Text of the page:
From consumer to prosumer (top: conventional network, bottom: Bi-directional tying of a building), source: AEE NÖ-Wien

From consumer to prosumer (top: conventional network, bottom: Bi-directional tying of a building), source: AEE NÖ-Wien

Bi-directional tying of buildings with heat supply into heating networks

As part of a project headed by AEE NÖ-Wien, technical and economic aspects of integrating local heat suppliers (solar collector systems, biomass power plants and sources of waste heat) into district heating networks were investigated. The project consortium included the Institute of Chemical Engineering at Vienna University of Technology, the Austrian Biomass Association,  BIOENERGY 2020+, the engineering consultants Leo Riebenbauer GmbH and the firms of S.O.L.I.D. GmbH and Pink GmbH.

The technical prerequisites for supplying heat to grids locally were worked out, while system simulations and costing calculations were carried out and possible business cases were discussed. Special attention was paid to scenarios in which consumers turn into prosumers.

Feeding return flow into the supply was identified as a suitable  technical approach. Here a heat transfer medium is taken from the return flow and pumped through the prosumer heat  exchanger. In this case the pump must overcome the pressure difference between supply and return flow in the district heating network. The system operators prefer this approach, as return flow temperatures stay constant and the prosumer bears the bulk of the cost of pumping. However, the method makes sense only if the pumping energy required by the prosumer is significantly less than the amount of heat transferred. The hydronic situation was investigated for the district heating network in Bruck an der Mur, where it turned out that very little electric power is needed in comparison with the amount of heat fed in. The analysis also revealed that as additional prosumers are tied in the temperature situation in the grid may improve.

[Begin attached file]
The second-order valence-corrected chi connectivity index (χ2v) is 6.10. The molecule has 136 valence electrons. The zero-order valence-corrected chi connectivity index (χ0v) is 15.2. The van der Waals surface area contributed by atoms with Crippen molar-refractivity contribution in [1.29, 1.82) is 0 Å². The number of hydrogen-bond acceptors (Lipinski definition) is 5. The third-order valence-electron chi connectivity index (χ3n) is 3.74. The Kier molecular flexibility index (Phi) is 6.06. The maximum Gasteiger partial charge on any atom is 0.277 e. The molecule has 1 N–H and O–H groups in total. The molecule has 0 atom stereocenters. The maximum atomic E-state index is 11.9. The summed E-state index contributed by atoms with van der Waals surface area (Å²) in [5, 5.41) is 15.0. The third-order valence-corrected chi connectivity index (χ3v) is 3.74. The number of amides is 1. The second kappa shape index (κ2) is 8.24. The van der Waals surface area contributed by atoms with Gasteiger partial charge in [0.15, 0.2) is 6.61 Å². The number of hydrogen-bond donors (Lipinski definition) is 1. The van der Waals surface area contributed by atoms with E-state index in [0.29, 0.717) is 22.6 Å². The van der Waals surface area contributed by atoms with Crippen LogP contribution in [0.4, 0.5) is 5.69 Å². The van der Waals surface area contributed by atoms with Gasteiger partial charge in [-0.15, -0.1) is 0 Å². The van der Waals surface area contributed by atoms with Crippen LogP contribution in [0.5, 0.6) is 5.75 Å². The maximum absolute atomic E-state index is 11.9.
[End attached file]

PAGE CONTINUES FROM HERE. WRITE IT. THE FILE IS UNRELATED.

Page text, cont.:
The simulation and the comparison between various different  scenarios revealed that local infeeding can be of economic benefit to the overall system. In the short term grid extensions will provide the most attractive settings for tying local suppliers in. For supplying heat from local solar collector units, micro-grids are a low-cost, flexible alternative to classical district heating networks.